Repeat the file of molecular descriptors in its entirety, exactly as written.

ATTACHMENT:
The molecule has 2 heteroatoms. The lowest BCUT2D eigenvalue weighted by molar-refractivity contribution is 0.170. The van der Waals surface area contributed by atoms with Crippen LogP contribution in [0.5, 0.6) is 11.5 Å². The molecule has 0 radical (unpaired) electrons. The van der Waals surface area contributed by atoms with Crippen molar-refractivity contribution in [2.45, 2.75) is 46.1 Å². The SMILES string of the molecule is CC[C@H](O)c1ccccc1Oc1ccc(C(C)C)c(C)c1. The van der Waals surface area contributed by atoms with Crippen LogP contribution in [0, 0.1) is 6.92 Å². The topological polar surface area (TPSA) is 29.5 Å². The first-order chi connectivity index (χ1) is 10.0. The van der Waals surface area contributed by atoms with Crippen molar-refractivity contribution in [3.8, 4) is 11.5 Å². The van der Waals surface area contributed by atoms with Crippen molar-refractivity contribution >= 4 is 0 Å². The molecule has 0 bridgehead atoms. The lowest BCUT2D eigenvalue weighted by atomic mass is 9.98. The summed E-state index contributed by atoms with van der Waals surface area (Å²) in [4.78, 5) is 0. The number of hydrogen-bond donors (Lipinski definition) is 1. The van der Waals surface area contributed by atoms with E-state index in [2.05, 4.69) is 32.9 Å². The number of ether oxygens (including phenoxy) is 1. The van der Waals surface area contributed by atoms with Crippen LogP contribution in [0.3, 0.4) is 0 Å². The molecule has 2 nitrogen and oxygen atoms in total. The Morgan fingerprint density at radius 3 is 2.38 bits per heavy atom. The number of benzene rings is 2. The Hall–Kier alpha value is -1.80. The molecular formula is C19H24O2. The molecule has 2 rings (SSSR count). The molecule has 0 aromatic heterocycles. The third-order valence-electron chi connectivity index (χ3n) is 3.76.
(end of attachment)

The molecule has 2 heteroatoms. The lowest BCUT2D eigenvalue weighted by molar-refractivity contribution is 0.170. The van der Waals surface area contributed by atoms with Crippen LogP contribution in [0.5, 0.6) is 11.5 Å². The molecule has 0 radical (unpaired) electrons. The van der Waals surface area contributed by atoms with Crippen molar-refractivity contribution in [2.45, 2.75) is 46.1 Å². The SMILES string of the molecule is CC[C@H](O)c1ccccc1Oc1ccc(C(C)C)c(C)c1. The van der Waals surface area contributed by atoms with Crippen LogP contribution in [0, 0.1) is 6.92 Å². The topological polar surface area (TPSA) is 29.5 Å². The first-order chi connectivity index (χ1) is 10.0. The van der Waals surface area contributed by atoms with Crippen molar-refractivity contribution in [3.8, 4) is 11.5 Å². The van der Waals surface area contributed by atoms with Crippen molar-refractivity contribution >= 4 is 0 Å². The molecule has 0 bridgehead atoms. The lowest BCUT2D eigenvalue weighted by atomic mass is 9.98. The summed E-state index contributed by atoms with van der Waals surface area (Å²) in [4.78, 5) is 0. The number of hydrogen-bond donors (Lipinski definition) is 1. The van der Waals surface area contributed by atoms with E-state index in [2.05, 4.69) is 32.9 Å². The number of ether oxygens (including phenoxy) is 1. The van der Waals surface area contributed by atoms with Crippen LogP contribution in [0.3, 0.4) is 0 Å². The molecule has 2 nitrogen and oxygen atoms in total. The Morgan fingerprint density at radius 3 is 2.38 bits per heavy atom. The number of benzene rings is 2. The Hall–Kier alpha value is -1.80. The molecular formula is C19H24O2. The molecule has 2 rings (SSSR count). The molecule has 0 aromatic heterocycles. The third-order valence-electron chi connectivity index (χ3n) is 3.76.